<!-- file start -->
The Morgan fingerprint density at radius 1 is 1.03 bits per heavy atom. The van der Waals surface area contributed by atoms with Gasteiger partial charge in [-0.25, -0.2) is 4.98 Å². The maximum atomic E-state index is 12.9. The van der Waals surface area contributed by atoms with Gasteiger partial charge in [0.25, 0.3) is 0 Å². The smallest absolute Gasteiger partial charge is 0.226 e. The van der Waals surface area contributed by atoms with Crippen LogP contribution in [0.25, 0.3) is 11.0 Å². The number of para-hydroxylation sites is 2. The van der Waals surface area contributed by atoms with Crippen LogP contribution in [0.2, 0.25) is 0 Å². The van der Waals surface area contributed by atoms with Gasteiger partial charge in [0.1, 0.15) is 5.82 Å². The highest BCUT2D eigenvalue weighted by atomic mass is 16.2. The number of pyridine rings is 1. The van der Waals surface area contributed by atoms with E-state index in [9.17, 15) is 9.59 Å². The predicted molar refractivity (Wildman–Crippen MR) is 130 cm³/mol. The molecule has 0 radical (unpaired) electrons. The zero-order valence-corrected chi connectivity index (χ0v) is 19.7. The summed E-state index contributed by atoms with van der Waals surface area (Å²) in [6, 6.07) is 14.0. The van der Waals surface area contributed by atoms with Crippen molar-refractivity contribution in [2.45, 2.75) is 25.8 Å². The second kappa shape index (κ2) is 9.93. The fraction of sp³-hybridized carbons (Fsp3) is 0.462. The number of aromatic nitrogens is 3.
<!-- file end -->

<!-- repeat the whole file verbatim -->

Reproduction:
The Morgan fingerprint density at radius 1 is 1.03 bits per heavy atom. The van der Waals surface area contributed by atoms with Gasteiger partial charge in [-0.25, -0.2) is 4.98 Å². The maximum atomic E-state index is 12.9. The van der Waals surface area contributed by atoms with Gasteiger partial charge in [0.25, 0.3) is 0 Å². The smallest absolute Gasteiger partial charge is 0.226 e. The van der Waals surface area contributed by atoms with Crippen LogP contribution in [0.25, 0.3) is 11.0 Å². The number of para-hydroxylation sites is 2. The van der Waals surface area contributed by atoms with Crippen LogP contribution in [0.2, 0.25) is 0 Å². The van der Waals surface area contributed by atoms with Gasteiger partial charge in [0.1, 0.15) is 5.82 Å². The highest BCUT2D eigenvalue weighted by atomic mass is 16.2. The number of pyridine rings is 1. The van der Waals surface area contributed by atoms with E-state index in [9.17, 15) is 9.59 Å². The predicted molar refractivity (Wildman–Crippen MR) is 130 cm³/mol. The molecule has 0 radical (unpaired) electrons. The zero-order valence-corrected chi connectivity index (χ0v) is 19.7. The summed E-state index contributed by atoms with van der Waals surface area (Å²) in [6, 6.07) is 14.0. The van der Waals surface area contributed by atoms with Crippen molar-refractivity contribution in [2.45, 2.75) is 25.8 Å². The second kappa shape index (κ2) is 9.93. The fraction of sp³-hybridized carbons (Fsp3) is 0.462. The number of aromatic nitrogens is 3.